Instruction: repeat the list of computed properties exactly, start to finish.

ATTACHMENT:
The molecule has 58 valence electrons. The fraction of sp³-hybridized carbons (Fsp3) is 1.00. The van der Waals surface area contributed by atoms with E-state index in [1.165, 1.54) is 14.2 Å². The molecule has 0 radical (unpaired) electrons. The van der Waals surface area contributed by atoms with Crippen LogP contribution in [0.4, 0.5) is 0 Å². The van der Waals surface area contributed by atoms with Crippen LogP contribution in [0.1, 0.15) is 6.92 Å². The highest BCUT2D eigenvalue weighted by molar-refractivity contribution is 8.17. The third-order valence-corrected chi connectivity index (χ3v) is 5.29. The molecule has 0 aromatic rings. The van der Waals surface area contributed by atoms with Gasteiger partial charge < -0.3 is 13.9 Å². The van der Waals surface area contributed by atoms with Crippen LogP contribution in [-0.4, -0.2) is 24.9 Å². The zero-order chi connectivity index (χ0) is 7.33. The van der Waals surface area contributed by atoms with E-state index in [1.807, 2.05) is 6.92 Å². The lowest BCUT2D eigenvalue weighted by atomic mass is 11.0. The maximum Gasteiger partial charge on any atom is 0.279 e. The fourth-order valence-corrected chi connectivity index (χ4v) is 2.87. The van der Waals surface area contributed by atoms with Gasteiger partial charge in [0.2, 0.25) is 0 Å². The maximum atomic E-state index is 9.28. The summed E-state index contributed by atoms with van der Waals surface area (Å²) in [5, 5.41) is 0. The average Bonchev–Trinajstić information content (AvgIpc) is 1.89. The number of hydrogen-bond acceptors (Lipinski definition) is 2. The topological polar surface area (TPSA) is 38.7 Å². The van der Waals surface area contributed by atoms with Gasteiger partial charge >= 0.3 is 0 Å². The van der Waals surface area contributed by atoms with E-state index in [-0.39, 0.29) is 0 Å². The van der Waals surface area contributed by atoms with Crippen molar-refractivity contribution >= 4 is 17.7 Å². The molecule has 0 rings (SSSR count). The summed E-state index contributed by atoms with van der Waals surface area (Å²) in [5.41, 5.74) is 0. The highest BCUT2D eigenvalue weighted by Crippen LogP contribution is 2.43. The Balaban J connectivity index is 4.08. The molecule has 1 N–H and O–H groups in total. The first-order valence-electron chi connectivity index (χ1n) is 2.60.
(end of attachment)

The molecule has 58 valence electrons. The fraction of sp³-hybridized carbons (Fsp3) is 1.00. The van der Waals surface area contributed by atoms with E-state index in [1.165, 1.54) is 14.2 Å². The molecule has 0 radical (unpaired) electrons. The van der Waals surface area contributed by atoms with Crippen LogP contribution in [0.4, 0.5) is 0 Å². The van der Waals surface area contributed by atoms with Crippen LogP contribution in [0.1, 0.15) is 6.92 Å². The highest BCUT2D eigenvalue weighted by molar-refractivity contribution is 8.17. The third-order valence-corrected chi connectivity index (χ3v) is 5.29. The molecule has 0 aromatic rings. The van der Waals surface area contributed by atoms with Gasteiger partial charge < -0.3 is 13.9 Å². The van der Waals surface area contributed by atoms with Crippen LogP contribution in [-0.4, -0.2) is 24.9 Å². The zero-order chi connectivity index (χ0) is 7.33. The van der Waals surface area contributed by atoms with E-state index in [1.807, 2.05) is 6.92 Å². The lowest BCUT2D eigenvalue weighted by atomic mass is 11.0. The maximum Gasteiger partial charge on any atom is 0.279 e. The fourth-order valence-corrected chi connectivity index (χ4v) is 2.87. The van der Waals surface area contributed by atoms with Gasteiger partial charge in [0.2, 0.25) is 0 Å². The maximum atomic E-state index is 9.28. The summed E-state index contributed by atoms with van der Waals surface area (Å²) in [5, 5.41) is 0. The average Bonchev–Trinajstić information content (AvgIpc) is 1.89. The number of hydrogen-bond acceptors (Lipinski definition) is 2. The topological polar surface area (TPSA) is 38.7 Å². The van der Waals surface area contributed by atoms with Gasteiger partial charge >= 0.3 is 0 Å². The van der Waals surface area contributed by atoms with E-state index in [-0.39, 0.29) is 0 Å². The van der Waals surface area contributed by atoms with Crippen molar-refractivity contribution >= 4 is 17.7 Å². The molecule has 0 rings (SSSR count). The summed E-state index contributed by atoms with van der Waals surface area (Å²) in [5.41, 5.74) is 0. The highest BCUT2D eigenvalue weighted by Crippen LogP contribution is 2.43. The Balaban J connectivity index is 4.08. The molecule has 1 N–H and O–H groups in total. The first-order valence-electron chi connectivity index (χ1n) is 2.60.